• Utilizing calming scents
  • Adding live plants
  • Eliminating distractions
  • Adding crystals

Another very important means of creating a calming space is to ensure you’ve removed as much clutter from it as possible and you’re using soothing colours. Not only can these practices help with making a space feel calm, they help make it feel bigger if it happens to be a smaller space in your home. This, in turn, adds to the sense of calm.

It’s not just about creating the ideal space for mental health, but what you do within that space. If you’ve already set intentions for the space itself, think about the activities that help you to feel centred and balanced. When you dedicate that space to those activities, it will have even more of a positive impact. You’ll know that no matter what else may be going on in your life, you can find comfort in your own home.

Staying Active

Staying active year-round is important, but to keep both your mind and body healthy this year, you should make physical activity a priority. There is a bigger connection between your mental and physical health than most people realize. Taking care of both can help you to strike a balance that leaves you feeling peaceful and at rest during this busy, stressful season.

Those who struggle with their mental health often end up dealing with physical issues. Those who don’t take care of themselves, physically, are at a greater risk of developing mental health issues. The cycle goes both ways, which is why you shouldn’t only focus on how to improve your mental health this winter.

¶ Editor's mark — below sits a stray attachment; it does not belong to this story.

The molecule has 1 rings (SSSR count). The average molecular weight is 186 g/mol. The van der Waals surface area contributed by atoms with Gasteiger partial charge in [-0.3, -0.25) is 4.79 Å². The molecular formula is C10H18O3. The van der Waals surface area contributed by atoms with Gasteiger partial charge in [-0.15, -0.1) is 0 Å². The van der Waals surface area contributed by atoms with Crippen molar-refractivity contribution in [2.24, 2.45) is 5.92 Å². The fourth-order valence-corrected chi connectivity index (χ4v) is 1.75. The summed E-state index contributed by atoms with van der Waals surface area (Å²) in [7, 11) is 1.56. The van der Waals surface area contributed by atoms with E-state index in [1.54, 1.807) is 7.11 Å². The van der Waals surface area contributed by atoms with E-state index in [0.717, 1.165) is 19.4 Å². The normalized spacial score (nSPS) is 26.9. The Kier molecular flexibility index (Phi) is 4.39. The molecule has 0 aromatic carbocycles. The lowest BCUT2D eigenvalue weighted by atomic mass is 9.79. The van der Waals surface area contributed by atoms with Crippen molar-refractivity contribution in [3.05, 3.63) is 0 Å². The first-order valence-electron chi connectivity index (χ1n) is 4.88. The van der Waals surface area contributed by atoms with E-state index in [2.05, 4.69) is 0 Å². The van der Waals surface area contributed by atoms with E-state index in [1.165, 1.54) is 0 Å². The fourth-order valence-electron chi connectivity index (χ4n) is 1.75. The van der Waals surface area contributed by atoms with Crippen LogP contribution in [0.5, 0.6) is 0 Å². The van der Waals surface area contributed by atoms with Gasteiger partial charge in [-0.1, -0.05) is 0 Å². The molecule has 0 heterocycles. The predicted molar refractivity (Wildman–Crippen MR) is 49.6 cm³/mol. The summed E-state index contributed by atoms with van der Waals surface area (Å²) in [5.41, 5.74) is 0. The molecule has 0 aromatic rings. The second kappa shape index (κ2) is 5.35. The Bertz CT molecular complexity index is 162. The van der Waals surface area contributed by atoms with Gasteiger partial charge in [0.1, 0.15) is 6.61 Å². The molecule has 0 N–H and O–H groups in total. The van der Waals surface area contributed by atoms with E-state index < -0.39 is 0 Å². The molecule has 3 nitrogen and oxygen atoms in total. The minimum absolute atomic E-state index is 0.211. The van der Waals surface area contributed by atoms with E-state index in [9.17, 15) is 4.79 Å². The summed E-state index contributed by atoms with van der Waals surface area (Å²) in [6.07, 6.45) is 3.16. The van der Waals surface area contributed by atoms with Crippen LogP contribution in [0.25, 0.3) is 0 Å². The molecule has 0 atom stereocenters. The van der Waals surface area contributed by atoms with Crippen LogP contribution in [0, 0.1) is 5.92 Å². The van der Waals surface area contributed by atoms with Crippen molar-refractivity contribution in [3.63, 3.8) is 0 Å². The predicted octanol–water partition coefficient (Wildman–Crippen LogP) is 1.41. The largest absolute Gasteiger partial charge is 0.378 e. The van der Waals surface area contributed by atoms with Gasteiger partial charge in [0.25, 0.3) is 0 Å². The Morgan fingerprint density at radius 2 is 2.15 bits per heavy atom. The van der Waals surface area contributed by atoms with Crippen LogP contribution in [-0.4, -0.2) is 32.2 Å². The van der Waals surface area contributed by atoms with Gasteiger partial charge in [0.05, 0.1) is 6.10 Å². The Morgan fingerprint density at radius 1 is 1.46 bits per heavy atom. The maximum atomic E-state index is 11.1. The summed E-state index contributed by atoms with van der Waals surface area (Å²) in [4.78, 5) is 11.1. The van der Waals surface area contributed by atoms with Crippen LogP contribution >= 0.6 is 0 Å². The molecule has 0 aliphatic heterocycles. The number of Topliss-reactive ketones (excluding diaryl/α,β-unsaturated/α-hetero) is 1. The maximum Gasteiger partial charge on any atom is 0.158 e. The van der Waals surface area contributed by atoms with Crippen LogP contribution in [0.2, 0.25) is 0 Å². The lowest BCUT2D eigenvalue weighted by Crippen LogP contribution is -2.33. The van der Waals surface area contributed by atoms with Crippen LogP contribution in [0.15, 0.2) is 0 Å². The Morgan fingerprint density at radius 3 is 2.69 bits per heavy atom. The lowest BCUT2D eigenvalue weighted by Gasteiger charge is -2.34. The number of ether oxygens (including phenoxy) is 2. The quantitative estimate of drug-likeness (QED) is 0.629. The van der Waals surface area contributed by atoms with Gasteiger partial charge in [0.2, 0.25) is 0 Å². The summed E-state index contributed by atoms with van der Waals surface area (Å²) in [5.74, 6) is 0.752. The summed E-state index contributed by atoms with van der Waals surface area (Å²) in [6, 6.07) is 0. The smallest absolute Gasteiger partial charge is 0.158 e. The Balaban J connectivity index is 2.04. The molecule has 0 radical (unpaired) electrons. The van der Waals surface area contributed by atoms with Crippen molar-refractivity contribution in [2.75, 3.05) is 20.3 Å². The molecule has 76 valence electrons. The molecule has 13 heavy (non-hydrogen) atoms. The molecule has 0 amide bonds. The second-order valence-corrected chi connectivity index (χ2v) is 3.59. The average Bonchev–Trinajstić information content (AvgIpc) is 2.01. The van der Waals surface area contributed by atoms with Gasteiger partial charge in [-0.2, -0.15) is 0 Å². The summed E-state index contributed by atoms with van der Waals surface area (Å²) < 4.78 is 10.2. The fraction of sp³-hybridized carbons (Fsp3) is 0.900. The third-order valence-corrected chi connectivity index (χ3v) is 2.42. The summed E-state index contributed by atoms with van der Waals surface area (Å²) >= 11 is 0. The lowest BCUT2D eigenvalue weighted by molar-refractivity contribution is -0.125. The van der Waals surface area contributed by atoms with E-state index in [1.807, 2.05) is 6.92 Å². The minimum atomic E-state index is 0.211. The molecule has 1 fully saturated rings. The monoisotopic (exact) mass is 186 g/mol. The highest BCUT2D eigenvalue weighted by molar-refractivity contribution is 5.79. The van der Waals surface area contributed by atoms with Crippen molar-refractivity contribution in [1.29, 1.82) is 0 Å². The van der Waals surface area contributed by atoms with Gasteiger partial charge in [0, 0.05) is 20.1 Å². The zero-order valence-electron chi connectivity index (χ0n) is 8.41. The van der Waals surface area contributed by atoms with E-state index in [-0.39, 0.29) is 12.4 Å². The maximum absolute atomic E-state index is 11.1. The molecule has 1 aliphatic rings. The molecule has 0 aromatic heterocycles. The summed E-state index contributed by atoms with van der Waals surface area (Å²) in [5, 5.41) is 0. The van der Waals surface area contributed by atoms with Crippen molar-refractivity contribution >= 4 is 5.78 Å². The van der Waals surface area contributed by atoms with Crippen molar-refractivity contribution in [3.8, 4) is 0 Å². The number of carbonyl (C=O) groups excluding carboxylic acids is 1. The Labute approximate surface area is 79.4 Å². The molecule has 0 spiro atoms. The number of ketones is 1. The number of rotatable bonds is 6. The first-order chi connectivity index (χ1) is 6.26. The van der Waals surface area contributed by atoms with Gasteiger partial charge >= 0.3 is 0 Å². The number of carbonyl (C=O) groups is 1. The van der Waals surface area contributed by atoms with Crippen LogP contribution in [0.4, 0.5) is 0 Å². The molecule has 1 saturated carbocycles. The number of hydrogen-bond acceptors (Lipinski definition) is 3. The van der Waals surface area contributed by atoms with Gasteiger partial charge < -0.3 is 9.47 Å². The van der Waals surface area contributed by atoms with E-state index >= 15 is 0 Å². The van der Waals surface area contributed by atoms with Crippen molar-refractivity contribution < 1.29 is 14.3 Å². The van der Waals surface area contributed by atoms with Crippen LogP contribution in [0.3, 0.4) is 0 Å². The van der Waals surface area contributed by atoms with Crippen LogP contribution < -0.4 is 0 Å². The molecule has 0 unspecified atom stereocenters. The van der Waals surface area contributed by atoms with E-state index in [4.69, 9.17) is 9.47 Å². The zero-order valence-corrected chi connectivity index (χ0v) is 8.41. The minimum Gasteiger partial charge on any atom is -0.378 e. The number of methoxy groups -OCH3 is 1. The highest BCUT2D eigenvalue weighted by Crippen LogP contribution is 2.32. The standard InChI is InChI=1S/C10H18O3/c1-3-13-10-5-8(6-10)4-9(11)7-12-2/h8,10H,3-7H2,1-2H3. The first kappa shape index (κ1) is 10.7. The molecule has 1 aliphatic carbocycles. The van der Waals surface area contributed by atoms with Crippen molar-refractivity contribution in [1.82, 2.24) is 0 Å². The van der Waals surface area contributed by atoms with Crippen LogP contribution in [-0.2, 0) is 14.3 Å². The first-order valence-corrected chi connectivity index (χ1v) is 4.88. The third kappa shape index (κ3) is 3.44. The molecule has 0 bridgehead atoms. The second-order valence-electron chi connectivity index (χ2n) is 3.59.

It may be cold outside, but there are plenty of ways to stay active in the winter, whether you want to embrace the cooler temperatures or stay warm indoors. If you love being outdoors no matter what, embrace fun winter activities like:

  • Sledding
  • Snowshoeing
  • Skiing/snowboarding
  • Cross-country skiing

Going on a winter hike is also a great way to get moving and appreciate the beauty surrounding you. Staying active outdoors can also help to boost your energy while reducing fatigue and stress. Regular exercise, whether indoors or out, can also help to combat the emotional exhaustion that you might be feeling this season due to the state of the world.

If you want to stay indoors, you can make everyday activities a part of staying physical. Everything from cleaning your home to playing with your kids can get your heart rate up and help you to stay active.

Maintaining a healthy lifestyle is important for your overall wellbeing. You can’t ignore your physical or mental health, especially when you’re dealing with uncertainty. So, take control of your health this season by making it a priority. When you do, you’ll feel more at peace, and learn to accept whatever winter may bring.

About the author:

Frankie Wallace is a freelance writer from the Pacific Northwest. She writes about a variety of topics, and spends most of her free time in her garden. 

Credit

Submitted Exclusively to CrystalWind.ca  by Frankie Wallace © 2020 crystalwind.ca

About the author:

Frankie Wallace is a freelance writer from the Pacific Northwest. She writes about a variety of topics, and spends most of her free time in her garden.